Fortunately, whilst most Java programs involve some simple I/O, the class of applications that make heavy use of the I/O subsystems is relatively small, and
in particular, most applications do not simultenously try to saturate I/O at the same time as either CPU or memory.
Not only that, but established operational practice has led to a culture in which production engineers are already aware of the limitations of I/O, and actively monitor processes for heavy I/O usage.
For the performance analyst / engineer, it suffices to have an awareness of the I/O behavior of our applications. Tools such as iostat (and even vmstat) have the basic counters (e.g. blocks in or out) that are often all we need for basic diagnosis, especially uf we make the assumption that only one I/O-intensive application is present per host.
Finally, it’s worth mentioning one aspect of I/O that is becoming more widely used across a class of Java applications that have a dependency on I/O but also stringent performance applications.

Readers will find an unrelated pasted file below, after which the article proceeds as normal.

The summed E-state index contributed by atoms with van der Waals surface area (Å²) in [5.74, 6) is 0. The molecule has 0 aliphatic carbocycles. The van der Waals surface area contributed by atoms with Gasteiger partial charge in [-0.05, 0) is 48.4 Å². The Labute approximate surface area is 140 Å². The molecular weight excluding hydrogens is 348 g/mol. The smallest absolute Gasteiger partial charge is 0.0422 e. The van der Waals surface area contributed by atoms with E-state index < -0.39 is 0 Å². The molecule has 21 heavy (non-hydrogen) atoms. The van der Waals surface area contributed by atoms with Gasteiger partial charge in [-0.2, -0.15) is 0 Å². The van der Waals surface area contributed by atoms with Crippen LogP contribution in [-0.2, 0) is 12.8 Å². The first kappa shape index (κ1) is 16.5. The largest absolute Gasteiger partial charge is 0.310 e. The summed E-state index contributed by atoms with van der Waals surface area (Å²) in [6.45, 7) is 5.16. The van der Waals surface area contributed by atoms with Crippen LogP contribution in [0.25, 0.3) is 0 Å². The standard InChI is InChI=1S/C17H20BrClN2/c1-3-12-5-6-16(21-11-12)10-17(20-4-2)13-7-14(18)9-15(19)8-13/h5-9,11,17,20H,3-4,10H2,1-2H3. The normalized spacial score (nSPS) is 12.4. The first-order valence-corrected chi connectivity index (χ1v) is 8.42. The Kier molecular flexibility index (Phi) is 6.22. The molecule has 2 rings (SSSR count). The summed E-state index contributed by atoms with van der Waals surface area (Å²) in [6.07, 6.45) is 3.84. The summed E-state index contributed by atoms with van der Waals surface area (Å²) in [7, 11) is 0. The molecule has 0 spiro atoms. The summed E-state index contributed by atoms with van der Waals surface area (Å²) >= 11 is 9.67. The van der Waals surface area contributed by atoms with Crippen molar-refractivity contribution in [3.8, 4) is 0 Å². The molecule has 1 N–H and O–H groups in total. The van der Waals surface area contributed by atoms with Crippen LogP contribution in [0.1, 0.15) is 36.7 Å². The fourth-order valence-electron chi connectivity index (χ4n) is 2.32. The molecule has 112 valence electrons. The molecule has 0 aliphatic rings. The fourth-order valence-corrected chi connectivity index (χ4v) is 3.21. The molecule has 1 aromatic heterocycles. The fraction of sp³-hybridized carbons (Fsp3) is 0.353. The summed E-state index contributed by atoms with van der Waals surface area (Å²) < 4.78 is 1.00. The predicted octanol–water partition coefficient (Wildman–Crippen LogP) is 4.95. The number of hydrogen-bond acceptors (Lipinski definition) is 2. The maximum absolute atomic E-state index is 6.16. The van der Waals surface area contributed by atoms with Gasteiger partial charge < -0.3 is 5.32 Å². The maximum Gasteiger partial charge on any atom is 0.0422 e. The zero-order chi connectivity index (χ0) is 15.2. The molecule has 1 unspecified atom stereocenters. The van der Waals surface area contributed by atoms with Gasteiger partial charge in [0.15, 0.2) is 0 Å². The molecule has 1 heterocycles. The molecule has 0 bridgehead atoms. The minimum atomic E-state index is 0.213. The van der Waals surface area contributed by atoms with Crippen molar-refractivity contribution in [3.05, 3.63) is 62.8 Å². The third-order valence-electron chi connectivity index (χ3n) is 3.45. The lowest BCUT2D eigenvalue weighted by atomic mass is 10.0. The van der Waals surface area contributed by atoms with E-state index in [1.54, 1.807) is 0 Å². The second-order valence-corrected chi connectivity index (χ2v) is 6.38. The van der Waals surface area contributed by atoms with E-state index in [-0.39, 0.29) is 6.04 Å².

Kernel Bypass I/OFor some high-performance applications, the cost of using the kernel to copy data from, for example, a buffer on a network card, and place it into a user space region is prohibitively high. Instead, specialised hardware and software is used to map data directly from a network card into a user-accessible area. This approach avoids a “double-copy” as well as crossing the boundary between user space and kernel, as we can see in Figure 3-8.
In some ways, this is reminiscent of Java’s New I/O (NIO) API that was introduced to allow Java I/O to bypass the Java heap and work directly with native memory and underlying I/O